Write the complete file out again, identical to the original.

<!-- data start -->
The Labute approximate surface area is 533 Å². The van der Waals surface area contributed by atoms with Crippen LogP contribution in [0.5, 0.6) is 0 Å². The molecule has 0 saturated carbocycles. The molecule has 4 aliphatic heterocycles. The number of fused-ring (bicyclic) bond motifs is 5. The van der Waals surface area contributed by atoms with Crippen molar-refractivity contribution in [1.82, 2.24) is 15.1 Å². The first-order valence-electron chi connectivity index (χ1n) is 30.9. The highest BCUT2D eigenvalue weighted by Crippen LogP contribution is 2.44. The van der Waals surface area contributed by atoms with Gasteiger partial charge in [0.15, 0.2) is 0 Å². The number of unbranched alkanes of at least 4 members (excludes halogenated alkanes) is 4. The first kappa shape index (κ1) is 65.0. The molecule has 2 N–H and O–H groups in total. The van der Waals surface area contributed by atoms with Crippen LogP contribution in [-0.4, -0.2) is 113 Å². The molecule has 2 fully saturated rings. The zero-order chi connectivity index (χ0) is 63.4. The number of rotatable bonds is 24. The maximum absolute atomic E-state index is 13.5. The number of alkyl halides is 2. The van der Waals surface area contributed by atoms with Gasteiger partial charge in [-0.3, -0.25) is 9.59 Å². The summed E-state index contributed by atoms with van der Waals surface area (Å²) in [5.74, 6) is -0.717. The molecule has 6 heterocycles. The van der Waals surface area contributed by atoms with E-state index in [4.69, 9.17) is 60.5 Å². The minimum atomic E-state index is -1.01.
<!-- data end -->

The Labute approximate surface area is 533 Å². The van der Waals surface area contributed by atoms with Crippen LogP contribution in [0.5, 0.6) is 0 Å². The molecule has 0 saturated carbocycles. The molecule has 4 aliphatic heterocycles. The number of fused-ring (bicyclic) bond motifs is 5. The van der Waals surface area contributed by atoms with Crippen molar-refractivity contribution in [1.82, 2.24) is 15.1 Å². The first-order valence-electron chi connectivity index (χ1n) is 30.9. The highest BCUT2D eigenvalue weighted by Crippen LogP contribution is 2.44. The van der Waals surface area contributed by atoms with Gasteiger partial charge in [0.15, 0.2) is 0 Å². The number of unbranched alkanes of at least 4 members (excludes halogenated alkanes) is 4. The first kappa shape index (κ1) is 65.0. The molecule has 2 N–H and O–H groups in total. The van der Waals surface area contributed by atoms with Crippen LogP contribution in [-0.4, -0.2) is 113 Å². The molecule has 2 fully saturated rings. The zero-order chi connectivity index (χ0) is 63.4. The number of rotatable bonds is 24. The maximum absolute atomic E-state index is 13.5. The number of alkyl halides is 2. The van der Waals surface area contributed by atoms with Gasteiger partial charge in [-0.3, -0.25) is 9.59 Å². The summed E-state index contributed by atoms with van der Waals surface area (Å²) in [5.74, 6) is -0.717. The molecule has 6 heterocycles. The van der Waals surface area contributed by atoms with E-state index in [4.69, 9.17) is 60.5 Å². The minimum atomic E-state index is -1.01.